"Record Keeping" from IRS

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Good Recordkeeping – Keeping Good Records Reduces Stress at Tax Time

This is Kim Lawson.

I’m talking with Monica Baker about good recordkeeping habits.

Q1.Monica, should taxpayers wait until the end of the year to prepare for next filing season?


This is a great time to start planning for the tax filing season by ensuring your records are organized.

Whether you are an individual taxpayer or a business owner, you can avoid headaches at tax time with good records because they will help you remember transactions you made during the year.

Q2.What kind of business records should I keep?

A2.If you are a small business owner, you must keep all your employment tax records for at least four years after the tax becomes due or is paid, whichever is later.

Categories of important documents business owners should keep include:

  • First, gross receipts such as: cash register tapes, bank deposit slips, receipt books, invoices, credit card charge slips and Forms 1099-MISC
  • Second, proof of purchases, for instance: canceled checks, cash register tape receipts, credit card sales slips and invoices
  • Third, expense documents, which include: canceled checks, cash register tapes, account statements, credit card sales slips, invoices and petty cash slips for small cash payments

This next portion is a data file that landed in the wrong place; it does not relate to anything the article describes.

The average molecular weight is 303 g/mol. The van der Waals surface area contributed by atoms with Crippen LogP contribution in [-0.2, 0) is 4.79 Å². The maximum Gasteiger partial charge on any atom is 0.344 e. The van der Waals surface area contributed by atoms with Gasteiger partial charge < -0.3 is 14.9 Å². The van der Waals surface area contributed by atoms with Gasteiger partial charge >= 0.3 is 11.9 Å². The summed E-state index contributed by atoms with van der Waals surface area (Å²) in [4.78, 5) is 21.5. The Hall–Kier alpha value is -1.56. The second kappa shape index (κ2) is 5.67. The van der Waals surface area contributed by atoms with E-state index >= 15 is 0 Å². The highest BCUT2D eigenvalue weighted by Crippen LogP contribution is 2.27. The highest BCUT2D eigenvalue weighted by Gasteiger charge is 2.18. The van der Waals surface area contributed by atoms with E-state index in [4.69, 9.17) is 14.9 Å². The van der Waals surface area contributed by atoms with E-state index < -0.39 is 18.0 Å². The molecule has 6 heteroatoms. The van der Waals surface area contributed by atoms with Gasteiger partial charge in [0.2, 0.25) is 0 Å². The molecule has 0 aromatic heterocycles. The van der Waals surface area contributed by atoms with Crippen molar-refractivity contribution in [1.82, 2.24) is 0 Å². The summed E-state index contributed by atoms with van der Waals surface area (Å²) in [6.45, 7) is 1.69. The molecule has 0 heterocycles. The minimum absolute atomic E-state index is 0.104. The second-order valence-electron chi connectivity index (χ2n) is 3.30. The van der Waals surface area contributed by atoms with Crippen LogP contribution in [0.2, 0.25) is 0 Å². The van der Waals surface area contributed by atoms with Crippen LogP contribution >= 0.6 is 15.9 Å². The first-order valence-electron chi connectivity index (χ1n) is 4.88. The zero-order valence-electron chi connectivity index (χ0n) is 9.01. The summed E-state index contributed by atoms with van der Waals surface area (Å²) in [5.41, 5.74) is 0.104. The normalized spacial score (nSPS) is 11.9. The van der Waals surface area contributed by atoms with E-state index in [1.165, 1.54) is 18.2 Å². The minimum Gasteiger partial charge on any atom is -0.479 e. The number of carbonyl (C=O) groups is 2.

• Finally, cocuments to verify your assets, like: purchase and sales invoices, real estate closing statements and canceled checks

Q3.What other kinds of records should I keep?

A3.You should normally keep records relating to property until at least three years after you sell or otherwise dispose of the property.

Examples include:

  • A home purchase or improvement
  • Stocks and other investments
  • Individual Retirement Arrangement transactions
  • Rental property records

Taxpayers should usually keep the records supporting items on their tax returns for at least three years.

This includes records to support deductions or credits you claim on your return such as invoices, receipts, mileage logs and canceled checks or any other proof of payment.

Q4.What else does the IRS wants us to know about recordkeeping?

A4.Keeping well-organized records helps you answer questions if your return is selected for examination or prepare a response if you are billed for additional tax.

In most cases, the IRS does not require you to keep records in any special manner.

Generally speaking, you should keep any and all documents that may have an impact on your federal tax return.

Q5.Where can a taxpayer find more information on recordkeeping?

A5.For more information about recordkeeping, check out IRS Publications 552, Recordkeeping for Individuals, 583, Starting a Business and Keeping Records, and Publication 463, Travel, Entertainment, Gift, and Car Expenses.

These publications are available on the IRS website: IRS.gov. or by calling 800-TAX-FORM (800-829-3676).

Thank you, Monica.

KIM:I’ve been talking with Monica Baker of the IRS.

This is Kim Lawson.

Source: IRS

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